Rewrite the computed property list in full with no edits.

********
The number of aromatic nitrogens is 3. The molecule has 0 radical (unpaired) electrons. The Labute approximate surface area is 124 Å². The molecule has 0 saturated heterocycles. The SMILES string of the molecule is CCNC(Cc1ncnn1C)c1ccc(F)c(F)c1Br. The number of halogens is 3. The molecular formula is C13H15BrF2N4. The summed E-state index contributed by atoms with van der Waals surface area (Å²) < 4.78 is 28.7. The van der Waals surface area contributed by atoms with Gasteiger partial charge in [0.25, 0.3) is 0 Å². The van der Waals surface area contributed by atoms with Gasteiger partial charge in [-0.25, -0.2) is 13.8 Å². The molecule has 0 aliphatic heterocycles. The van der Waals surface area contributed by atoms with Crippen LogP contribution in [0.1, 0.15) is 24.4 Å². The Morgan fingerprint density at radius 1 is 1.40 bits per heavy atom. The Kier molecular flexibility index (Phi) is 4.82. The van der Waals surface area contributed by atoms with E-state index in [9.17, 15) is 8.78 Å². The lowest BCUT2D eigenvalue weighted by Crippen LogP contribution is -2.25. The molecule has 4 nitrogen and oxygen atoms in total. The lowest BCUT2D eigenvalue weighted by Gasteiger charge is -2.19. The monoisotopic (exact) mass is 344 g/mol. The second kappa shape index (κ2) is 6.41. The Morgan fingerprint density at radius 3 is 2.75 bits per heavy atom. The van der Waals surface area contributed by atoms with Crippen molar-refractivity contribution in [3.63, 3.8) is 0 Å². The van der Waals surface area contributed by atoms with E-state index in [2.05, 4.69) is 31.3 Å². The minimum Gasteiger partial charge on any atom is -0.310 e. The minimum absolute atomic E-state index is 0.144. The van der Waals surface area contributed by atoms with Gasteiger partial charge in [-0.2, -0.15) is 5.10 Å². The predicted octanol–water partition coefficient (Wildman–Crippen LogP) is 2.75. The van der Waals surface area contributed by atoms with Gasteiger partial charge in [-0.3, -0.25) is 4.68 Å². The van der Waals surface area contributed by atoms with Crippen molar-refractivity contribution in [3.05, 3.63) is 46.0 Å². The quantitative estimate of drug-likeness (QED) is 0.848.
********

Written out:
The number of aromatic nitrogens is 3. The molecule has 0 radical (unpaired) electrons. The Labute approximate surface area is 124 Å². The molecule has 0 saturated heterocycles. The SMILES string of the molecule is CCNC(Cc1ncnn1C)c1ccc(F)c(F)c1Br. The number of halogens is 3. The molecular formula is C13H15BrF2N4. The summed E-state index contributed by atoms with van der Waals surface area (Å²) < 4.78 is 28.7. The van der Waals surface area contributed by atoms with Gasteiger partial charge in [0.25, 0.3) is 0 Å². The van der Waals surface area contributed by atoms with Gasteiger partial charge in [-0.25, -0.2) is 13.8 Å². The molecule has 0 aliphatic heterocycles. The van der Waals surface area contributed by atoms with Crippen LogP contribution in [0.1, 0.15) is 24.4 Å². The Morgan fingerprint density at radius 1 is 1.40 bits per heavy atom. The Kier molecular flexibility index (Phi) is 4.82. The van der Waals surface area contributed by atoms with E-state index in [9.17, 15) is 8.78 Å². The lowest BCUT2D eigenvalue weighted by Crippen LogP contribution is -2.25. The molecule has 4 nitrogen and oxygen atoms in total. The lowest BCUT2D eigenvalue weighted by Gasteiger charge is -2.19. The monoisotopic (exact) mass is 344 g/mol. The second kappa shape index (κ2) is 6.41. The Morgan fingerprint density at radius 3 is 2.75 bits per heavy atom. The van der Waals surface area contributed by atoms with Crippen molar-refractivity contribution in [3.63, 3.8) is 0 Å². The van der Waals surface area contributed by atoms with E-state index in [2.05, 4.69) is 31.3 Å². The minimum Gasteiger partial charge on any atom is -0.310 e. The minimum absolute atomic E-state index is 0.144. The van der Waals surface area contributed by atoms with Gasteiger partial charge in [-0.2, -0.15) is 5.10 Å². The predicted octanol–water partition coefficient (Wildman–Crippen LogP) is 2.75. The van der Waals surface area contributed by atoms with Gasteiger partial charge in [-0.3, -0.25) is 4.68 Å². The van der Waals surface area contributed by atoms with Crippen molar-refractivity contribution in [3.05, 3.63) is 46.0 Å². The quantitative estimate of drug-likeness (QED) is 0.848.